Slovakia Sightseeing and Economy

By | November 19, 2021


Slovakia has several characteristics that make it an attractive country from a tourism point of view. It has numerous winter sports centers, historic cities, picturesque castles, caves, unique wooden churches, national parks and other natural riches and landscapes. About 40% of Slovakia is covered by forests. Slovak forests are rich in fauna, including brown bears, wolves, lynxes, foxes, wild boars, rabbits, squirrels, polecats, beavers, and muskrats. In mountainous areas you can see chamois(Rupicapra rupicapra) and alpine marmots. Slovakia has a very high percentage of national parks and other protected areas.

One of the main attractions in Slovakia is the Tatra Mountains (which are divided into the High Tatras and the Low Tatras), which are the highest area in the Carpathians. There you can observe interesting native species of fauna and flora, as well as offering numerous options for skiing, mountain walks and rock climbing.

Kayaking and canoeing on the rivers and streams of Slovakia is very popular. There is also a long tradition of using rafts, especially on the Dunajec River.

The seven wonders of Slovakia of great tourist attraction are:

Slovak caves

Slovakia with its more than 5000 caves has a unique underground landscape. This fact was recognized by UNESCO when inscribing the caves of the Slovak Carst together with those of the Hungarian aggtelek as a world heritage site. Among the most impressive caves with access to the public in Slovakia are the ice cave of Dobšina, the Aragonite cave of Ochtina (the only one in the world with access to the public) and the karst cave of Domica,

The altar of the teacher Pablo de Levoča

In the city of Levoča (UNESCO) is the church of St. Jacob and in it the highest wooden Gothic altar in the world. This altar was made by the master Pablo de Levoča in the s. XVI, who finished his work completely blind. Apart from this altar there are, in this church, other very beautiful altars by the same author.

Spis Castle (the largest castle in Central Europe)

In eastern Slovakia are the well-preserved ruins of a majestic castle, Spiš Castle (UNESCO), was the administrative and military center of this region. It is a place that is worth visiting.

St. Elizabeth’s cathedral in Kosice

Slovakia is the place where the influence of the Catholic Church intersects with the Orthodox Church, also accompanied by the Greco-Roman Church (a Catholic church that uses Byzantine worship, they recognize the Pope but have their own bishops). In the city of Košice is the last Gothic cathedral to the east. Gothic art in Europe reached this place. This is also the largest church in Slovakia.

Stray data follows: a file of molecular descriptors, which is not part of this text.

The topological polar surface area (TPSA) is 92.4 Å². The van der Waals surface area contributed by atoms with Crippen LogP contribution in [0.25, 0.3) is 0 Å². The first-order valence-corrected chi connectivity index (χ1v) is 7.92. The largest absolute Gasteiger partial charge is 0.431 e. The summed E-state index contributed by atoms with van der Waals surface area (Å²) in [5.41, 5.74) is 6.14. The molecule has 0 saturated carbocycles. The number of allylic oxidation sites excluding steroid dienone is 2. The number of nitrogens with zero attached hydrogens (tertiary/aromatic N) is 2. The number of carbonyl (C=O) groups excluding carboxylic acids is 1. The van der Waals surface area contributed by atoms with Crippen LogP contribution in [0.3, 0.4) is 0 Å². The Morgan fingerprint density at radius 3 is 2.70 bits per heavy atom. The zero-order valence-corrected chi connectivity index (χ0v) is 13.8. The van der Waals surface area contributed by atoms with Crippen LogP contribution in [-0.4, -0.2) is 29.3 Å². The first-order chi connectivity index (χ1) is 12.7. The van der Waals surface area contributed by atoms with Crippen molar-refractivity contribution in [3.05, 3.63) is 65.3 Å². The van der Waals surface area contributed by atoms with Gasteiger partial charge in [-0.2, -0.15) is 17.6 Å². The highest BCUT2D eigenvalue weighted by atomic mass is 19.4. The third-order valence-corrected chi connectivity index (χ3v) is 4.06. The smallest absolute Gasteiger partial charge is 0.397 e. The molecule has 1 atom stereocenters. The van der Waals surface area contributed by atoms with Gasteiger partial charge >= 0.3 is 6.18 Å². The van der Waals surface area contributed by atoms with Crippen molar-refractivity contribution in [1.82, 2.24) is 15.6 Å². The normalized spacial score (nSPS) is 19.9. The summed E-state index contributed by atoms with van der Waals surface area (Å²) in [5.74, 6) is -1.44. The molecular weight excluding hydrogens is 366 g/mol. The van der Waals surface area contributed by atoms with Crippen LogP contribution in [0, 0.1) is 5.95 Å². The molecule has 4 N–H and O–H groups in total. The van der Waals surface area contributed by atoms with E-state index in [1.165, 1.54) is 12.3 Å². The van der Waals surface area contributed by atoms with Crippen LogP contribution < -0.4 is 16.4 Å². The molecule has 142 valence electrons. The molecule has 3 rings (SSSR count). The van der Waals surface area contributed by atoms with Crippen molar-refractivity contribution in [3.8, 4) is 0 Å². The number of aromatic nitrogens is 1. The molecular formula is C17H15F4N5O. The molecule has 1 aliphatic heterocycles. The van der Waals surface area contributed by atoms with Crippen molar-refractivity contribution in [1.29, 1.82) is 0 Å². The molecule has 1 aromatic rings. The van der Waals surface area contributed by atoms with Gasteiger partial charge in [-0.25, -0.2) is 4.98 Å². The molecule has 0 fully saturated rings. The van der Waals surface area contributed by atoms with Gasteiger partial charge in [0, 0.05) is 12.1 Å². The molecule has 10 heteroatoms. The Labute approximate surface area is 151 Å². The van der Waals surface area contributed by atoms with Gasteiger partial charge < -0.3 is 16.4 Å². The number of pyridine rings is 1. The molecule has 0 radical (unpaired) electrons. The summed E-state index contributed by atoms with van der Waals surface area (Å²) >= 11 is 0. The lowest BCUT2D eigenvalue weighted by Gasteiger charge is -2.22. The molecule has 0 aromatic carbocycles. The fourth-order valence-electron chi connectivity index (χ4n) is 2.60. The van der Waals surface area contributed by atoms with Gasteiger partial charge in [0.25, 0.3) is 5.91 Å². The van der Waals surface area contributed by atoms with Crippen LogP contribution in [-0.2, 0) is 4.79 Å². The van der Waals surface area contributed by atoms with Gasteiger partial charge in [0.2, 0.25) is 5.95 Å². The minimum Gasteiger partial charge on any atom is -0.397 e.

The largest wineries in Central Europe

The Červený Kameň or Red Stone Castle was rebuilt by the Fuger bankers for their mineral business from the Slovak mines. This castle is famous for its immense cellars built to house minerals but used to store wine. The cellars are used in motion pictures to film castle interiors. Here a version of Count Dracula was signed

The Andy Warhol Museum of Modern Art

Andy Warhol, the inventor of Campbel Soups and many other works of art and considered the father of Pop Art, was born in the United States but his parents were of Slovak origin. In the eastern Slovak town of Michalovce there is the only modern art museum dedicated to Andy Warhol in Europe.

Lake Štrbské Pleso in the High Tatras National Park

The High Tatras mountains are the smallest mountain ranges in the world. Among its main attractions are the Štrbské Pleso mountain lake. This was the only place in Slovakia to be among the semifinalists of the election of the 7 new wonders of the world.


People: Slovaks represent 85.7% of the population while Hungarians constitute the largest ethnic minority: 10.6%. Other ethnic groups include Gypsies, Czechs, Ukrainians, Germans, and Poles. Religion: Catholics 60.3%, non-religious and atheists 9.7%, Slovak Evangelicals 6.2%, Protestants 3.5%, Greek Catholics 3.4%, Orthodox 0.7%, others 18%.

Slovakia has a population of 5,447,000 residents (2007). Life expectancy is 74.9 years. 99.6% of the population is literate. The average number of children per woman is only 1.33.

According to Andyeducation, the official language of the state is Slovak, which belongs to the Slavic family of languages, but Hungarian (11%) is widely spoken in the south and enjoys co-official status in some regions; Ukrainian, Roma and some others are also spoken.


Slovakia is a state that belongs to the European Union since May 1, 2004 and adopted the euro as its official currency as of January 2009. This fact gives stability, and if we add to it that it has much lower salaries than those of Germany, France or Spain, it causes many factories installed in Western Europe to move to this country, so much so that today it is already a great automotive power. The rate of economic growth of this country in 2005 was (6.1%). Slovakia has successfully weathered the difficult transition from a centrally planned economy to a modern market economy. As early as 2001, the Slovak government was showing significant progress in stabilizing the macroeconomy and implementing structural reforms, despite the recession in some of its most important export markets. An important set of privatizations has taken place, the banking system is almost entirely in the hands of foreign banks, and levels of foreign investment have grown.

Slovakia Economy